| Berkshire Botanical Garden Hosts 'Shimmer' Art Exhibit|
|By Sabrina Damms, iBerkshires Staff |
06:16AM / Saturday, April 23, 2022
|Tree face pots by ceramicist Ricky Boscarino at the 'Shimmer' exhibit. |
'Frozen in Time' by Art Evans, one of two works on display.
STOCKBRIDGE, Mass. — There's still a week left to experience "Shimmer" at Berkshire Botanical Garden.
Curated by Sue Muskat and Phil Knoll, it brings together drawings, paintings, prints, photographs, and sculptures from 38 artists in an attempt to encourage "being in the present" while also recording the condition of life.
Each artwork and artist provides a different conversation to encourage viewers to be open to new perspectives and challenges the viewer to contemplate the complexities of light in the darkness.
COVID-19 and the War in Ukraine has painted a dark cloud over the world and this art couple wanted to provide comfort and understanding.
"We've really gone through a lot. I mean, the division, social division, the inability to come to a conclusion as a people. And then everything else that's been going on — the war, the pandemic, the environmental disaster that is looming heavily above us," Muskat said.
"We look to art for solace, we look to art for a deeper understanding of what it means to live in our time, to connect to the past, and artists have this ability to perceive the future and to communicate that and that that can ground you and really help you have a deeper understanding."
They believe that anyone can appreciate art, including those who are not trained in it. In their opinion, what is important is the impact a piece has on an individual, and that they don't have to be taught to experience this impact.
"What makes a great artwork is an artwork that communicates to you if. If you stand here and look at a painting and you feel something from it then great," Muskat said. "It's what lights the flame in you to give you a new understanding and something that you had no idea about, to appreciate the fact that these artists deeply consider what they're doing in a historical context as well."
Each piece in the exhibit provides a different perspective due to the varying artistic backgrounds. These diverse experiences provide the viewers with an eclectic group topic and opinions on our shared world.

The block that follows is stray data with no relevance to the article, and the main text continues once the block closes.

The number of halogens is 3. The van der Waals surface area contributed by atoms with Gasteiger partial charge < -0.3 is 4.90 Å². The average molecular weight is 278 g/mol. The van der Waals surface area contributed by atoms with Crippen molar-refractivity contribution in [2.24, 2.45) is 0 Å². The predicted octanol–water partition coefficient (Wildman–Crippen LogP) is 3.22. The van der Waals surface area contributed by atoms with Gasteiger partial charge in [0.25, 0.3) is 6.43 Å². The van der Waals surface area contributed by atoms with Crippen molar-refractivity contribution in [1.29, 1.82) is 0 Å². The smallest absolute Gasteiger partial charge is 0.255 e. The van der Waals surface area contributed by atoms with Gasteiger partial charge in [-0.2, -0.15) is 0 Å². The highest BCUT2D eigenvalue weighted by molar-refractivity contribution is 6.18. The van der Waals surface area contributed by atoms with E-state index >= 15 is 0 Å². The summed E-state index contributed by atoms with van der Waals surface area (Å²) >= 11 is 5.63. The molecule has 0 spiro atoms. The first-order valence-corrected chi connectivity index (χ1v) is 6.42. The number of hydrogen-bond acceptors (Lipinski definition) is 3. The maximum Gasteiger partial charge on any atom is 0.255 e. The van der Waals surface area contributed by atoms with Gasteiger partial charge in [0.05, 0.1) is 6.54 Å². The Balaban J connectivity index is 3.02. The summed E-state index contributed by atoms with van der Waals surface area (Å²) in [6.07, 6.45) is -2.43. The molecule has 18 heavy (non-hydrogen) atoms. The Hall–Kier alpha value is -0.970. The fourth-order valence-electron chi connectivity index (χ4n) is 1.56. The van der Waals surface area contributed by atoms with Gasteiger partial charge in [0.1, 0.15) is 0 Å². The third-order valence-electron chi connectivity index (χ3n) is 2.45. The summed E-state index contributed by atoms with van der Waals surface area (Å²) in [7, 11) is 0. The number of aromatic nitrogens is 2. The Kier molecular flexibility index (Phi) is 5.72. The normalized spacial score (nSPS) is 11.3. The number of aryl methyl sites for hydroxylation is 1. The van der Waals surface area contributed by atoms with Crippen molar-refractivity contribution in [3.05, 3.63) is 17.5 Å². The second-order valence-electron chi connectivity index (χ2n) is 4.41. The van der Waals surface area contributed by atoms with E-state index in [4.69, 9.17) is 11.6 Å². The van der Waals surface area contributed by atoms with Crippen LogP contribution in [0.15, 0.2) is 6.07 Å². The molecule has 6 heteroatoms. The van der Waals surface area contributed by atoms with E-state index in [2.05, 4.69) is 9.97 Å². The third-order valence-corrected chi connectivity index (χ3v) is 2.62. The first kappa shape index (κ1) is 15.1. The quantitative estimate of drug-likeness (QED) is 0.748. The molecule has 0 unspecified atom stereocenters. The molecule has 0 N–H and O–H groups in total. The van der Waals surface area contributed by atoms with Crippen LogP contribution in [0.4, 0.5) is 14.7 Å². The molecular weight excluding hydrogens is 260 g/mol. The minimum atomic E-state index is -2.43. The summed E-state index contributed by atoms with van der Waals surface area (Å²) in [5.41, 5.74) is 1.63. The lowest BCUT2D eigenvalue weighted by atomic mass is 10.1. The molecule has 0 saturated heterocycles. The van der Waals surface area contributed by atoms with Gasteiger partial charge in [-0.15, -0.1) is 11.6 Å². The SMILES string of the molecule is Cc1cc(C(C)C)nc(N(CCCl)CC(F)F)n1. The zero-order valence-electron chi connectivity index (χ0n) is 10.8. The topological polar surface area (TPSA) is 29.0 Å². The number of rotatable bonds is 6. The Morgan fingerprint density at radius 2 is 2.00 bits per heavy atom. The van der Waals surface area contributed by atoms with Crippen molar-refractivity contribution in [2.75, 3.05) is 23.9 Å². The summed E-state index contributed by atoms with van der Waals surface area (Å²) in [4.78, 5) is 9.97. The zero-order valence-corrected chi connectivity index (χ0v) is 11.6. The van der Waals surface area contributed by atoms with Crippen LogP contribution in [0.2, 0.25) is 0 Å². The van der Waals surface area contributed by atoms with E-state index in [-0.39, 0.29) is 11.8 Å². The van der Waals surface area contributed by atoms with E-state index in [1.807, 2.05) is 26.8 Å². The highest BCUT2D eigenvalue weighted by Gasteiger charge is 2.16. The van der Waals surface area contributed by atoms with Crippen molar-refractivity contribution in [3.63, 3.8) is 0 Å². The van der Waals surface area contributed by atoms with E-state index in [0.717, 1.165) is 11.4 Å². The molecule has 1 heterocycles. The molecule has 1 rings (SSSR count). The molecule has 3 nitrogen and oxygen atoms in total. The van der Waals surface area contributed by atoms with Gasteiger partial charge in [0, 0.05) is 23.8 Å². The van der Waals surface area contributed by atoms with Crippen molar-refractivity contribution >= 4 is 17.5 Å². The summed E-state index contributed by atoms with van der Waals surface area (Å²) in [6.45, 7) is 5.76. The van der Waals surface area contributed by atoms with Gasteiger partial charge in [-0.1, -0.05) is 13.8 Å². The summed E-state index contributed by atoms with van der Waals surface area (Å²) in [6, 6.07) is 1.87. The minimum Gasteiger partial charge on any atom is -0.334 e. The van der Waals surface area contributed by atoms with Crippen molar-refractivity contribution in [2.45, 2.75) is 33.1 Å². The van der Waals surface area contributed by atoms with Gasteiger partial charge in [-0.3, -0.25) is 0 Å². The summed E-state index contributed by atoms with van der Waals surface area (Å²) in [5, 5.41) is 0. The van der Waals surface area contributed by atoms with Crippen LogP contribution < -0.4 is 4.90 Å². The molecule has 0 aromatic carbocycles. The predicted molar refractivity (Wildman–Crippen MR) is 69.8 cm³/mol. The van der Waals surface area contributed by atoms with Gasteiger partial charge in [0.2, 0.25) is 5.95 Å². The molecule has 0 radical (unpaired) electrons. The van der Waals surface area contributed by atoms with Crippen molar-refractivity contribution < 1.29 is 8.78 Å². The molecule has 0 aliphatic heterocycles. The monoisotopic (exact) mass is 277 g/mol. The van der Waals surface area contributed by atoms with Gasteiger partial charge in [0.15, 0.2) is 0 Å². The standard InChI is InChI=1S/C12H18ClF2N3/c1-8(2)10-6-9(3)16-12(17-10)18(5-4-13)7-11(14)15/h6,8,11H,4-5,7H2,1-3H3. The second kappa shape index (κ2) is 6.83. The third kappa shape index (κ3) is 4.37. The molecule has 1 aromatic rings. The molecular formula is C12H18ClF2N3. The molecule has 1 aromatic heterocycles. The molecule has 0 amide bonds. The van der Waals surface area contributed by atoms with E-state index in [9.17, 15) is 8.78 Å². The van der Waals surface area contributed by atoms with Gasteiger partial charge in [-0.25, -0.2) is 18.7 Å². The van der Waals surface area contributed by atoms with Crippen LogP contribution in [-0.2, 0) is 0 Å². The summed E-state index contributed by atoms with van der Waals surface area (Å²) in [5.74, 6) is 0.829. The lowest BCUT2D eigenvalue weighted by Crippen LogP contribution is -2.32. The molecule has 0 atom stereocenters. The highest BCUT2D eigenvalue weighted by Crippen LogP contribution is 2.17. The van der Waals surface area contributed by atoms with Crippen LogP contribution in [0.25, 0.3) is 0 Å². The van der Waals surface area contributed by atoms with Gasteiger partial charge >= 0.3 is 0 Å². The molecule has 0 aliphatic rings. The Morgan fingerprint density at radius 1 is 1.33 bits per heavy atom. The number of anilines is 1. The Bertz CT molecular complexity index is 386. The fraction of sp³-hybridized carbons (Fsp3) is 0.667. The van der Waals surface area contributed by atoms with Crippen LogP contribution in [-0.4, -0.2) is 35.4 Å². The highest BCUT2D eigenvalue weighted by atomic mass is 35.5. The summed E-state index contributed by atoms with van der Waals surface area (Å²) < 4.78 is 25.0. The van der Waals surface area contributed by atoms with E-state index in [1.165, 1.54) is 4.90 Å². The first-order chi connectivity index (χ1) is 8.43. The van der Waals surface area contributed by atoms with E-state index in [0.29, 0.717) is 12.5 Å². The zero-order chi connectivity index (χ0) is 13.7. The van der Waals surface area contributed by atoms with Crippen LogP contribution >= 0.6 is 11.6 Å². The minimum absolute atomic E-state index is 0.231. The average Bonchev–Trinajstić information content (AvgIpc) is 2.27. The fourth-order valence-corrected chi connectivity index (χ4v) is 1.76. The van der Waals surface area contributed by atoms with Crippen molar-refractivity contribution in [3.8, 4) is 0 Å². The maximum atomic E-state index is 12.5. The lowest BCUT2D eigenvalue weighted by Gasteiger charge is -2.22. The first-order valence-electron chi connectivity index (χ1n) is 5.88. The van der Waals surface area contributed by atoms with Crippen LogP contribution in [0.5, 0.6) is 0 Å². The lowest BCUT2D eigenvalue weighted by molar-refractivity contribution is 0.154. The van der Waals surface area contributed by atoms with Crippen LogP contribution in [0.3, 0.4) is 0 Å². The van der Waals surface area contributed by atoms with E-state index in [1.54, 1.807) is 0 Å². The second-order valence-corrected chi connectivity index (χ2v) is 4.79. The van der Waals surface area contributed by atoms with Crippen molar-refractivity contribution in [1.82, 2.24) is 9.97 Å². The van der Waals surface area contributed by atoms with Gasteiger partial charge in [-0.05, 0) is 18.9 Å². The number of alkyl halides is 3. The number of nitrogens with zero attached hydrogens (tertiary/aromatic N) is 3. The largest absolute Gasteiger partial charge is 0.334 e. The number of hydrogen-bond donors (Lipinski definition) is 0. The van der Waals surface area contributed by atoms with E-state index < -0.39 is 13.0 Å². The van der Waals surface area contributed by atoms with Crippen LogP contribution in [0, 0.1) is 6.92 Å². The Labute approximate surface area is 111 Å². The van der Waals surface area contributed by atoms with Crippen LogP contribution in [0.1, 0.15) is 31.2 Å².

"The other thing that's nice in a big group show is that all of these works stand individually. Yet they need to be in conversation with their neighboring paintings," Muskat said.
'Place' by Michael St. John is a condemnation of violence.
The art made by sculptors, glass-blowing experts, painters and more provide a view of a diverse world and that the artists hope can create an exciting and informative experience for the viewer.
"What you are interested in is not necessarily going to be what I'm interested in. So the more diverse the show, the more possibility that a viewer is going to come in and connect with at least one artwork," Muskat said.
The pieces "Water Impressionism" and "Frozen in Time" by Art Evans are prime examples, she said. Evans creates photodioramas using digital prints lit in handmade frames built out of local wood. Both of these pieces made it feel like you were looking into a frozen scene in nature.
Muskat said, referring to "Frozen in Time," said, "I love that you can see the texture of the rock. And then the blurring out of the history. The more that the more time you spend with these photographs, the more in awe you will be of all of the information that's in them."
During the guided tour, Muskat and Knoll presented this reporter with a variety of art pieces that gave a reflection of our world and, at times, criticized it. Muskat noted the piece "Place" by Michael St. John, which condemned violence in America through the use of bullet holes and spray paint.
St. John's artistic statement reads that "With a dedication to recognize and commemorate the time we live in, St. John's work reflects on notions of violence, tragedy, narcissism, racism, and indifference, drawing stimulating connections that kindle new and compassionate perspectives on contemporary culture."
The exhibit will close at 3 p.m. on Sunday, May 1, and will be open Tuesday through Sunday from 11 until 3 p.m. The exhibit is free with admission.